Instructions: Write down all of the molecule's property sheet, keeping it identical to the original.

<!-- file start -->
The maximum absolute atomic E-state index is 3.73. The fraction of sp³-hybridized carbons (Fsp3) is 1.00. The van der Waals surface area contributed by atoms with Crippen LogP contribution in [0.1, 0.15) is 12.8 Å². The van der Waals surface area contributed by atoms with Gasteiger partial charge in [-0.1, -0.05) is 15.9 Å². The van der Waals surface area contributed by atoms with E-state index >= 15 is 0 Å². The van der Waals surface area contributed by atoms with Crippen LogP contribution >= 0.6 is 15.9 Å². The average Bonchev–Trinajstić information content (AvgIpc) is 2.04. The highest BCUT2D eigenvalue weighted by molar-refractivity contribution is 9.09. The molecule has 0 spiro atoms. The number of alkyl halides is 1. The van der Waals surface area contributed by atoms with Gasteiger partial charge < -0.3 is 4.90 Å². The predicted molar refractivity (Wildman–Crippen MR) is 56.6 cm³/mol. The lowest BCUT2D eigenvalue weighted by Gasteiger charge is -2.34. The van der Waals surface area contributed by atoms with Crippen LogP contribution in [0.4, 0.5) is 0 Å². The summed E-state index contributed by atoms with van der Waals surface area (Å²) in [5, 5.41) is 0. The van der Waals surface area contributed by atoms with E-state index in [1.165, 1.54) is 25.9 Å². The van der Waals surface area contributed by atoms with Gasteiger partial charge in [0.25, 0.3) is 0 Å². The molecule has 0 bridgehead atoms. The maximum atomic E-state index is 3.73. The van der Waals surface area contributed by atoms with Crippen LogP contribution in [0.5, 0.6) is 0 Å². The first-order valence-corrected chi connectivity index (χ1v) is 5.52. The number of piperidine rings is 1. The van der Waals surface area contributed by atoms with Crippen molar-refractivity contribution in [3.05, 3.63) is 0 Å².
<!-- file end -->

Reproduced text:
The maximum absolute atomic E-state index is 3.73. The fraction of sp³-hybridized carbons (Fsp3) is 1.00. The van der Waals surface area contributed by atoms with Crippen LogP contribution in [0.1, 0.15) is 12.8 Å². The van der Waals surface area contributed by atoms with Gasteiger partial charge in [-0.1, -0.05) is 15.9 Å². The van der Waals surface area contributed by atoms with E-state index >= 15 is 0 Å². The van der Waals surface area contributed by atoms with Crippen LogP contribution >= 0.6 is 15.9 Å². The average Bonchev–Trinajstić information content (AvgIpc) is 2.04. The highest BCUT2D eigenvalue weighted by molar-refractivity contribution is 9.09. The molecule has 0 spiro atoms. The number of alkyl halides is 1. The van der Waals surface area contributed by atoms with Gasteiger partial charge < -0.3 is 4.90 Å². The predicted molar refractivity (Wildman–Crippen MR) is 56.6 cm³/mol. The lowest BCUT2D eigenvalue weighted by Gasteiger charge is -2.34. The van der Waals surface area contributed by atoms with Crippen LogP contribution in [0.4, 0.5) is 0 Å². The summed E-state index contributed by atoms with van der Waals surface area (Å²) in [5, 5.41) is 0. The van der Waals surface area contributed by atoms with E-state index in [1.165, 1.54) is 25.9 Å². The van der Waals surface area contributed by atoms with Gasteiger partial charge in [0.25, 0.3) is 0 Å². The molecule has 0 bridgehead atoms. The maximum atomic E-state index is 3.73. The van der Waals surface area contributed by atoms with Crippen LogP contribution in [0.5, 0.6) is 0 Å². The first-order valence-corrected chi connectivity index (χ1v) is 5.52. The number of piperidine rings is 1. The van der Waals surface area contributed by atoms with Crippen molar-refractivity contribution in [3.05, 3.63) is 0 Å².